Fieldwork in Valley Forge
Valley Forge National Historical Park is a popular destination for hiking, running, dog-walking, and picnicking, and it's rare to drive through the park without sharing the road with several cyclists. This was not always the case. In what Reverend W. Herbert Burk called "the days of the horse and carriage, when only the rich drove," Valley Forge was not easily accessible.
In 1906, Reverend Burk dejectedly noted that if he were to announce plans for his Valley Forge Museum of American History there, "the public was not at Valley Forge, and it was not possible that many would go there."
Washington Memorial Chapel (Image Credit: Flickr user lcm1863)
Anticipating that the Valley Forge Museum of American History would eventually be housed in the future Washington Memorial Chapel he was building, Revered Burk hosted a first "Exhibition of American Wars" in his Norristown parish house from February 17-19, 1908. As he stated in the 55-page exhibition catalogue, "Eventually, these relics will be placed in the Patriots' Hall, to be built at Valley Forge." The exhibit featured items such as Washingtoniana, including a fragment of George Washington's Pohick Church, and a loaned collection of Civil War objects. As a fringe benefit, Reverend Burk also introduced an inaugural showcase of his father's "Indian Relics," all found near Valley Forge. Reverend Burk was especially grateful that the exhibition "raised the spirit of helpfulness" among friends and future benefactors.
By Washington's birthday, 1909, progress on the Washington Memorial Chapel's construction permitted Reverend Burk to dedicate the Valley Forge Museum of American History in the new Patriots' Hall, a small 25' by 24' room on the Chapel's ground floor. Ever faithful to elevating George Washington's virtue, Reverend Burk consistently tracked and planned project milestones according to and around that date. On that occasion, he reflected in his book Making a Museum: The Confessions of a Curator that "America was sung, and prayers of dedication were offered."
Reverend Burk saw the Chapel as an "American Westminster" to attract patriotic Americans far and wide, with the new Museum its primary educator. One of the Museum's earliest enthusiasts was local artist Howard Pyle, founder of the Brandywine School near Chadds Ford, PA, and mentor to illustrators including N.C. Wyeth and Violet Oakley. While visiting the Chapel and Museum with his wife, Pyle inked his name in the guestbook with a sketch of George Washington in profile. (This registry is in the now in the collection of the Museum of the American Revolution.) Reverend Burk remembered Pyle's "keen interest in the relics and the thoughts which they suggested... [we discussed] the plans for both [the Chapel and the Museum] and the great future which [Pyle] foresaw to be theirs." Pyle was known for bringing American history to life through art, and many of his illustrations can be seen today at Brandywine River Museum and Delaware Art Museum.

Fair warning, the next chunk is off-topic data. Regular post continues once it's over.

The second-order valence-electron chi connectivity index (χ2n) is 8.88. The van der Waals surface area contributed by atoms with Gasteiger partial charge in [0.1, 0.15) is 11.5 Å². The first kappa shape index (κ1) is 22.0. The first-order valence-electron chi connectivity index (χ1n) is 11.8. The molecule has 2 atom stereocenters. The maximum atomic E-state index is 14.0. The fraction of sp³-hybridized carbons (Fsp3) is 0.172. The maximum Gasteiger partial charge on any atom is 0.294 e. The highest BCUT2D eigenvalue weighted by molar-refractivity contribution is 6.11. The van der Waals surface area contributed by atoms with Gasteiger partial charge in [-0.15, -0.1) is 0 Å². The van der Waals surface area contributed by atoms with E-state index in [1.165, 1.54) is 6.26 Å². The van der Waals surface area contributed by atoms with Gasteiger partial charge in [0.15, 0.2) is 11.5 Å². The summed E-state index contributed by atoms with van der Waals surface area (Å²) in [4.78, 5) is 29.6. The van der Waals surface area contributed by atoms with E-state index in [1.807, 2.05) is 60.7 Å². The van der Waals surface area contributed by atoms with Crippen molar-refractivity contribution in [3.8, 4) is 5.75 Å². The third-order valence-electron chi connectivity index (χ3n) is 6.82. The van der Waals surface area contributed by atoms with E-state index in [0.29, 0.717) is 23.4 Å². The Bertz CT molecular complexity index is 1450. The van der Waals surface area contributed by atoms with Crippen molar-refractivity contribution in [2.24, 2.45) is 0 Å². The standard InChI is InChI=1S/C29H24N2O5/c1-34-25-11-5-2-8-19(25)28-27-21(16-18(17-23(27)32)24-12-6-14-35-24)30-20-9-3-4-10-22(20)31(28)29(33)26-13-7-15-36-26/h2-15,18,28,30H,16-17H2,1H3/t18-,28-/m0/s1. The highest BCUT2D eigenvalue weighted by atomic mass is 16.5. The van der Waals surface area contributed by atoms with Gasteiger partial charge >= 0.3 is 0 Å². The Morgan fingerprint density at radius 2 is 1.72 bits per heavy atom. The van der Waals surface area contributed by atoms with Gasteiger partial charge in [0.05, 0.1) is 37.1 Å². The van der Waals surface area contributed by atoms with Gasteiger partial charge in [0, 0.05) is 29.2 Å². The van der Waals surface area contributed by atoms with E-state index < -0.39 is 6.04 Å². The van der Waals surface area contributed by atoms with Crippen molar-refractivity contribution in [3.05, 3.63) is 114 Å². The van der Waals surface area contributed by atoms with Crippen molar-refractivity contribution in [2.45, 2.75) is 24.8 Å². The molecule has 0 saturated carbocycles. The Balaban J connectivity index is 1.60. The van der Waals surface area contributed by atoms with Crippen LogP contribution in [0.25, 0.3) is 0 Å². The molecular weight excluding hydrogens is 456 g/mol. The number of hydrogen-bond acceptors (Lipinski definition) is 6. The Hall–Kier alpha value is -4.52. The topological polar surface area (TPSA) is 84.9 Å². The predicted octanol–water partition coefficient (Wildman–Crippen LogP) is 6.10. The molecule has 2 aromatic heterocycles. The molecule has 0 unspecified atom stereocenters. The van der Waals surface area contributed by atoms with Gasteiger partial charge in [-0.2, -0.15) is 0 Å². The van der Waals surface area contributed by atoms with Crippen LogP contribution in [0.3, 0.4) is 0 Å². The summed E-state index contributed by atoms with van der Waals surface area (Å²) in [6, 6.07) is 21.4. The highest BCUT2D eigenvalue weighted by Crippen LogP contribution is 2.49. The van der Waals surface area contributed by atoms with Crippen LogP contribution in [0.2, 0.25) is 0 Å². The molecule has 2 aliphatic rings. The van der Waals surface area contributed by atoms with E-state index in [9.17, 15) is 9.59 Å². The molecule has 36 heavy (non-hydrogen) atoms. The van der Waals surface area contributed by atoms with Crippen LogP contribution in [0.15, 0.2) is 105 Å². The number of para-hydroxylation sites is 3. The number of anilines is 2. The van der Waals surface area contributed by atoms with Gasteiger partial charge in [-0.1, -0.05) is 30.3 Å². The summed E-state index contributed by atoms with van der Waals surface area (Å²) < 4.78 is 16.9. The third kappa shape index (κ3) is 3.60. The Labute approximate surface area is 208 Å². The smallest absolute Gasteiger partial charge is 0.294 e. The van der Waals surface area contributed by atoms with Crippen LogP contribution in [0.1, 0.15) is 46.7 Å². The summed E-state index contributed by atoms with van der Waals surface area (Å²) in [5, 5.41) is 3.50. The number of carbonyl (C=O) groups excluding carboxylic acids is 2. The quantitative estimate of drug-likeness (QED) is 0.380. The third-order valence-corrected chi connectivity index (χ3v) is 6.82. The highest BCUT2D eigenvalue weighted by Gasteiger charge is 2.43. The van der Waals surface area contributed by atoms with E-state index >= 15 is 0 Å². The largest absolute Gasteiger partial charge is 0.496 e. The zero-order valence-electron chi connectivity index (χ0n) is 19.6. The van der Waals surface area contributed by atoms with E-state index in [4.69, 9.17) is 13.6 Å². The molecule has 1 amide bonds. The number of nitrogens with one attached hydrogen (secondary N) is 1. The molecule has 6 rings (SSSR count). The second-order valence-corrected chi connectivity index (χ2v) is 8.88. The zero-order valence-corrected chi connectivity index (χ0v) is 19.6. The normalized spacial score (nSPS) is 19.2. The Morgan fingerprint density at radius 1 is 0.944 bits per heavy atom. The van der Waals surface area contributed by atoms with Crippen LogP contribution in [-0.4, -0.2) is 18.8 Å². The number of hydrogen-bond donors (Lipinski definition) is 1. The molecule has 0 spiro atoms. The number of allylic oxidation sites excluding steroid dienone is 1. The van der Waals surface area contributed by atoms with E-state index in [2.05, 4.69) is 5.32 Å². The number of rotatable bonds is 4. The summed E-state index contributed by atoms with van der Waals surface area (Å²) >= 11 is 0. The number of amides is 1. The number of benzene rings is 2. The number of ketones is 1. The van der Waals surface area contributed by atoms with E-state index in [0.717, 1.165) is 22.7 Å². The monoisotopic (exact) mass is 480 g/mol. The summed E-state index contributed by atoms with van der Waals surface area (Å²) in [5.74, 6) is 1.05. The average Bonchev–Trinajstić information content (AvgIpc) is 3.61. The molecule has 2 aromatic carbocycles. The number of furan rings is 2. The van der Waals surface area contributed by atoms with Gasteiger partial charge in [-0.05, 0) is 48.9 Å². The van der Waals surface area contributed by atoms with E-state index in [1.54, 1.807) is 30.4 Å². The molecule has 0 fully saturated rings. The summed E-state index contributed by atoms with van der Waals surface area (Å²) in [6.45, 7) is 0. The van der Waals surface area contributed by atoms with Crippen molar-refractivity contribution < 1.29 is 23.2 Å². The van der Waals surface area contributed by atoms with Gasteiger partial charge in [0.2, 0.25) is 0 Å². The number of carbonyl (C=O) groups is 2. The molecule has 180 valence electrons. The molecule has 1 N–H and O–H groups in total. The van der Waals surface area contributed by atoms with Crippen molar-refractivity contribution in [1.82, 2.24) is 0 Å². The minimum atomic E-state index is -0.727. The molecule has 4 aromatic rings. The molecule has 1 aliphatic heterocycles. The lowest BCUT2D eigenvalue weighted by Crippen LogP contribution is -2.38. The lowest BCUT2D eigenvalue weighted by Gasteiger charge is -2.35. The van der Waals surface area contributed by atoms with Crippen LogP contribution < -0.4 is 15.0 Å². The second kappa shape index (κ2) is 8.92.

Reverend Burk's sense of purpose in Valley Forge was based on finding others who shared his passion and valued the artifacts' preservation. Visitors like Pyle, according to Reverend Burk, "realized that we were commemorating history and making history." In Making a Museum, he thanks long lists of early contributors and communicates his outstanding belief in the American people to recognize history in the making. All items accessioned in the permanent collection would have to follow Reverend Burk's personal mission, which motivated his ambitious fieldwork in Valley Forge:
[The Museum's] purpose, as was seen at once by the arrangement of the collections, is not the glorification of war, but the development of patriotism along the lines of education as the purpose of the Chapel is the development of patriotism along the lines of religion. It is educational in the best sense of the word and its influence will surely be potent in a kenner appreciation, by those who enter the spirit, of what it has cost, in the work of the soldier and artisan, for the American people to enter upon their heritage of prosperity and peace.
At the "Exhibition of American Wars" in 1908, Revered Burk recollected "the collections that belonged to the Museum were interesting, but of no great extent." When the Valley Forge Museum of American History finally opened at the Chapel in 1909, "the cases were such as I could beg or buy, the relics were few, but [...] they were of real value."
In the summer of 1909, an object would travel to the Museum to bring the public to Valley Forge, as the result of a "letter that made it impossible to sleep" and an unlikely friendship built on a strikingly, and surprisingly, similar spirit of patriotism. That object was George Washington's Headquarters Tent.
Author Hannah Boettcher is the Lois F. McNeil Fellow in American Material Culture at Winterthur Museum, Garden, and Library.